Saturday January 19, 2019
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Google Doodle celebrates early human ancestor Lucy

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Google has come up with a doodle today to celebrate the 41st anniversary of a historical find by paleoanthropologists working in Ethiopia—the bones of Lucy, the first female hominid.

Her bones first showed proof how the humans evolved from being apes who lived on trees to the intelligent human species who are tall and walk upright.

She was named ‘Lucy’, inspired by the song Lucy in the Sky with Diamonds by Beatles. The new hominid species made itself known through a few hundred pieces of fossilized bone, which made up a large part of the skeleton. According to carbon dating, they were 3.2 million years old. Skeletons this old were mostly too incomplete or damaged. So, scientists were able to find a lot of information regarding human evolution because the bones were almost intact.

They named the species Australopithecus afarensis.

Lucy’s spine curvature and knee structure were the most important characteristics of her bone structure, which suggested she walked upright– a characteristic attributed to humans.

Lucy stood at 1.1 metres tall and weighed 27 kilograms; this was the adult size for her species. Scientists suggested that her face structure and facial features could be similar to a gorilla. Much like an ape, her skull was small. Compared to her legs, her arms were longer, but not as much as a chimpanzee’s.

She was initially thought to have had a plant-based diet, as suggested to researchers by her cone-shaped rib and the muscular structure of her jaw. But later in 2010, it became known through further findings that the Australopithecus afarensis species cooked, cut and ate meat. They were the first of their kind to take up this process.

The biggest mystery about Lucy’s bones is that her cause of death couldn’t be understood. From studying her teeth degradation, scientists stated that she was a mature, yet young female. So, old age couldn’t have been the cause of her death.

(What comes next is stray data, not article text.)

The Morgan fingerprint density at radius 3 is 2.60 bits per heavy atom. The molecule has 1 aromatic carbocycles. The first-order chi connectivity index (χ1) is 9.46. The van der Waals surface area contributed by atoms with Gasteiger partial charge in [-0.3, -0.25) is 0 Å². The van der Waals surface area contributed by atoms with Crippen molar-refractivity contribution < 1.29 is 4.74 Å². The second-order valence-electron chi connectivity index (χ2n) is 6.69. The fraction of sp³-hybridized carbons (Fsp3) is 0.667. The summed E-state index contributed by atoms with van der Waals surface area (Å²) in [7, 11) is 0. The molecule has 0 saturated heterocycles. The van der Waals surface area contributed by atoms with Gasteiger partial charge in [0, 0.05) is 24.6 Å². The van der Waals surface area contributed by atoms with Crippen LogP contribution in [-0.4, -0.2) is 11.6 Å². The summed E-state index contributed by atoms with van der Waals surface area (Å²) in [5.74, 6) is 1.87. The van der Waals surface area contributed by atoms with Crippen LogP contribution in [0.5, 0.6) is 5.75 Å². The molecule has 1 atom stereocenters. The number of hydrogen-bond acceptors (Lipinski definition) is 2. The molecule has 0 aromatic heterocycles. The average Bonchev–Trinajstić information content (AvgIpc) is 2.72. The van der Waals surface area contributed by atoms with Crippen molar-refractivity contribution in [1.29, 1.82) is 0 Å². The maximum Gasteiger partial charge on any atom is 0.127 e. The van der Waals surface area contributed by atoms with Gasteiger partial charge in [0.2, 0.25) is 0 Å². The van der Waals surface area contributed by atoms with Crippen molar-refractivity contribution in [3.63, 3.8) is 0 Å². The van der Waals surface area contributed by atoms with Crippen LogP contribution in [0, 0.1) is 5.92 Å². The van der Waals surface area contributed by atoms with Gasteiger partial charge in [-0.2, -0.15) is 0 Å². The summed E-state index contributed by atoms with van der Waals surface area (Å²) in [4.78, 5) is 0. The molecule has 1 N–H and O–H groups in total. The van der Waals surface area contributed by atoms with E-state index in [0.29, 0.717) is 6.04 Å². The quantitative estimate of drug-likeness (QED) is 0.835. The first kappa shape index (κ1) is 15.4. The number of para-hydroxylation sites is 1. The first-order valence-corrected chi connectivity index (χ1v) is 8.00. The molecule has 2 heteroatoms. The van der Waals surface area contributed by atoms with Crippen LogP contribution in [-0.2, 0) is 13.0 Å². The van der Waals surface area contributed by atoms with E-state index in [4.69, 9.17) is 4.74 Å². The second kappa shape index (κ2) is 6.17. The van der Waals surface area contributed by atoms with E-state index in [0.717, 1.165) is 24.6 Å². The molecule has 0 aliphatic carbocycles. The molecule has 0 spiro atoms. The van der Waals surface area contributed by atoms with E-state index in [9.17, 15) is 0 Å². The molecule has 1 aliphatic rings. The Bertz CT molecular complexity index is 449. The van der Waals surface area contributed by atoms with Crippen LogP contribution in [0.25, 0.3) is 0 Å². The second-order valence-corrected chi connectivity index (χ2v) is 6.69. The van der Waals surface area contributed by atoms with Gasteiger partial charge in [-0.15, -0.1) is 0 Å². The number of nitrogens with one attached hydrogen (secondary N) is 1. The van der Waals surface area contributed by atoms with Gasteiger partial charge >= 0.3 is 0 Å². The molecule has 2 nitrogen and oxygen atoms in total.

However, on her pubic bone is a tooth mark of a carnivore. Whether it contributed to the cause of death or whether the animal bit her body after her death is not clear.

Lucy’s skeleton is currently quite close to where her bones were discovered. She lies in the National Museum of Ethiopia in Addis Ababa, locked up in a safe, while a plaster replica is on exhibit. She has even toured the United States between 2007 and 2013, even though it was feared that the journey might damage her.

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The March of Progress (source: http://fooyoh.com)

The Google Doodle today is an animation of the famous ‘March of Progress’, an illustration which shows the evolution of man from apes. As a find which showed the key of our evolution today, Lucy has been put in the middle of the evolutionary process in the doodle.

 

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Google Doodle Celebrates First Message of Humanity into Space

Astronomer and astrophysicist Frank Drake from Cornell University wrote the message with the help from American astronomer Carl Sagan, among others

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Google to retire Hangouts by 2020. (VOA)

In 1974, scientists sent humankind’s first, three-minute long interstellar radio message – the Arecibo Message – and 44 years later, Google on Friday celebrated the feat with a Doodle.

The Arecibo message is a 1974 interstellar radio message carrying basic information about humanity and Earth sent to globular star “cluster M13” 25,000 light years away, with a hope that extraterrestrial intelligence might receive and decipher it.

The message was sent from the Arecibo Observatory in Puerto Rico.

It had exactly 1,679 binary digits (210 bytes) which, if arranged in a specific way, can explain basic information about humanity and earth to extraterrestrial beings.

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Representational Image of ‘Doodle for Google’. Flickr

The message was broadcast into space a single time via frequency modulated radio waves.

Astronomer and astrophysicist Frank Drake from Cornell University wrote the message with the help from American astronomer Carl Sagan, among others.

Also Read- Social Circles Pose More Risks Online Than Strangers: Microsoft Study

“It was a strictly symbolic event, to show that we could do it,” Cornell University professor Donald Campbell was quoted as saying in an Independent report.

Since it will take nearly 25,000 years for the message to reach its destination — and an additional 25,000 years for a reply, if any, the Arecibo message is viewed as the first demonstration of human technological achievement. (IANS)